Vol. 3 No. 1 (Jan-Feb) (2022): Indian Public Policy Review

					View Vol. 3 No. 1 (Jan-Feb) (2022): Indian Public Policy Review

The first issue of 2022 begins with a paper by Barry Eichengreen, Poonam Gupta, and Rishabh Choudhary, which looks at the preparedness of India and other emerging markets for the next round of US Federal Reserve tapering. Renu Kohli examines India's demonetization episode and concludes that it does not meet the established principles of policy credibility. In their paper on corporate tax incidence, Sankarganesh Karuppaiah and Shanmugam show that India's corporate tax has a significant adverse impact on both wages paid to employees and profit after tax. In the context of SARS-COV-2, Shambhavi Naik and Aditya Ramanathan examine the drivers and constraints on bioweapons use and the ways in which it could be employed. The paper further proposes steps that a renewed Bioweapons Convention can take to mitigate the risk of bioweapons attacks. Madhav Godbole writes a review article based on Ranjan Gogoi's book "Justice for the Judge: An Autobiography".

Published: 2022-01-14
  • The Taper This Time

    Barry Eichengreen, Poonam Gupta, Rishabh Choudhary

    On November 3, 2021, the Federal Open Market Committee announced that it would reduce the scale of its asset purchases by $15 billion a month starting immediately. Do emerging markets, such as India, need to prepare for a replay of the taper tantrum of 2013? We show that emerging markets, including India, have strengthened their external economic and financial positions since 2013. At the same time, fiscal deficits are much wider, and public debts are much heavier. As U.S. interest rates now begin moving up, servicing existing debts and preventing the debt-to-GDP ratio from rising still further will become more challenging. Either taxes have to be raised or public spending must be cut to generate additional revenues for debt servicing.

  • Demonetization and Policy Credibility: Does India Pass Muster?

    Renu Kohli

    This paper examines India's demonetization from the standpoint of policy credibility, employing the standard norms for assessing macroeconomic policies. The credibility appraisal constructs a narrative from contemporaneous economic records, computes the f iscal and quasi-f iscal bailout costs for mitigation, monetary costs of implementation, as well as effects upon the financial sector using public data and other empirical evidence. It considers counterfactual policy tools to examine if demonetization objectives could have been more effectively achieved at lesser costs. Based upon these comprehensive measures, the paper concludes that demonetization does not meet the established principles of credibility in the macroeconomic literature.

  • Incidence of Corporate Income Tax: Estimates from Indian Manufacturing Firms

    Sankarganesh Karuppiah, Dr. K.R. Shanmugam

    The purpose of this paper is to examine the incidence of corporate tax on capital and labour in Indian manufacturing sector. The paper employs ‘Seemingly Unrelated Regression Method’ with add-up restriction based on the work of Desai, Foley and Hines (2007). The study shows that, for the manufacturing sector in India for the period 2005-19, the corporate tax has a significant adverse impact on both wages paid to employees and profit after tax. Capital owners bear 96.3% of the tax burden and labours bear only 3.7%. The adverse effect on wages is slightly higher in public firms than in private firms. The relative tax burdens of labour and capital remained the same in the pre-2008 global economic crisis and post-crisis periods. The impact on both wages and profits increase with age and size of firms but decrease with leverage. These results will be useful to policymakers and other stakeholders to take appropriate strategies to design the corporate tax policy such that it is more redistributive, and not a burden for labour in manufacturing firms in India. The paper contributes to the scant empirical literature on corporate tax incidence.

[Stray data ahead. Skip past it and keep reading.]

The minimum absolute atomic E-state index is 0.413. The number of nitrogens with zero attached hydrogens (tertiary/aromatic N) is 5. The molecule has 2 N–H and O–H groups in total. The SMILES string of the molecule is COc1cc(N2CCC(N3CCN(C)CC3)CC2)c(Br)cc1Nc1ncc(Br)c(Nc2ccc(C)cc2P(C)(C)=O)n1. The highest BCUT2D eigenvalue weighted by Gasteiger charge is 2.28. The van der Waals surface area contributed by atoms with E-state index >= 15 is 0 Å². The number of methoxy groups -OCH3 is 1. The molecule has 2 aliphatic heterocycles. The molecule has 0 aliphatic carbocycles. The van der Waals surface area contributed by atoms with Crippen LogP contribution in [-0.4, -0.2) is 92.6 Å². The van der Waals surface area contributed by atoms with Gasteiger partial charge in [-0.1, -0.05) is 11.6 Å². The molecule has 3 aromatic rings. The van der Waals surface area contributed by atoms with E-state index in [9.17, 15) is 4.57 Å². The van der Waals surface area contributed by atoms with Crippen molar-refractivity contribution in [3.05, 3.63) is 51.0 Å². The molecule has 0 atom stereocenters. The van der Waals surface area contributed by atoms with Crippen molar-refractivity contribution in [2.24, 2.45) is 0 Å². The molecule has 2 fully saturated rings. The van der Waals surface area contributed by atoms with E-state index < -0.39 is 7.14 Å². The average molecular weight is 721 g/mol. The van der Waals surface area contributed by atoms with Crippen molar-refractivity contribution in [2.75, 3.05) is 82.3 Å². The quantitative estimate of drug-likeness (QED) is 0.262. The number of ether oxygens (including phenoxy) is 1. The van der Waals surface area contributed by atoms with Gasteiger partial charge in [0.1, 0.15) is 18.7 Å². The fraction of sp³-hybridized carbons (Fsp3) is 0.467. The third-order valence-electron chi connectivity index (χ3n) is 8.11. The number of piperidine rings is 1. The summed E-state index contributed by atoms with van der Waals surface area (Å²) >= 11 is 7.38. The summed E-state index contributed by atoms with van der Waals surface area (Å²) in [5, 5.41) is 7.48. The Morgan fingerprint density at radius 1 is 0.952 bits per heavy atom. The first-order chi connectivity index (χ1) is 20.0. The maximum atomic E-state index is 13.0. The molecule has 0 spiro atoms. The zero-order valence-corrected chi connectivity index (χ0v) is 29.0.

• The New Bioweapons Peril A case to revisit the Biological Weapons Convention

    Shambhavi Naik, Aditya Ramanathan

    There is no evidence to suggest that SARS-CoV-2 was a biological agent. However, the ensuing pandemic has driven home the potential dangers of weaponised biological material, especially pathogens. Heightening the concerns about bioweapons is the growing ubiquity of gene editing tools like the CRISPR-Cas-9 system that enable both state and non-state actors to produce biological agents for various purposes. While these dangers are being recognised, this paper goes beyond highlighting the peril, to examining the drivers and constraints on bioweapons use, the ways in which bioweapons may be employed, and the trade-offs involved in mounting such attacks. Furthermore, the paper proposes concrete steps that can be taken in a renewed Biological Weapons Convention (BWC) to reduce the risk of bioweapons attacks. Earlier attempts at strengthening the treaty have focused on increasing verification. However, this has failed because states seek to protect their biotech industries from espionage and harassment. Instead of focusing on traditional verification, this paper proposes the creation of a scientific board under the BWC, that will monitor sensitive emerging technologies in the field, set standards for safety and reporting, and create an epidemiological database. To help deter attacks, it recommends ways to improve the response to disease outbreaks and impose penalties on perpetrators.

  • Discussion

    D Narayana, Arnab Mukherji

    Casual Analysis of Unreliable Data for Strategising Child Development - A comment by D Narayana and response by Arnab Mukherji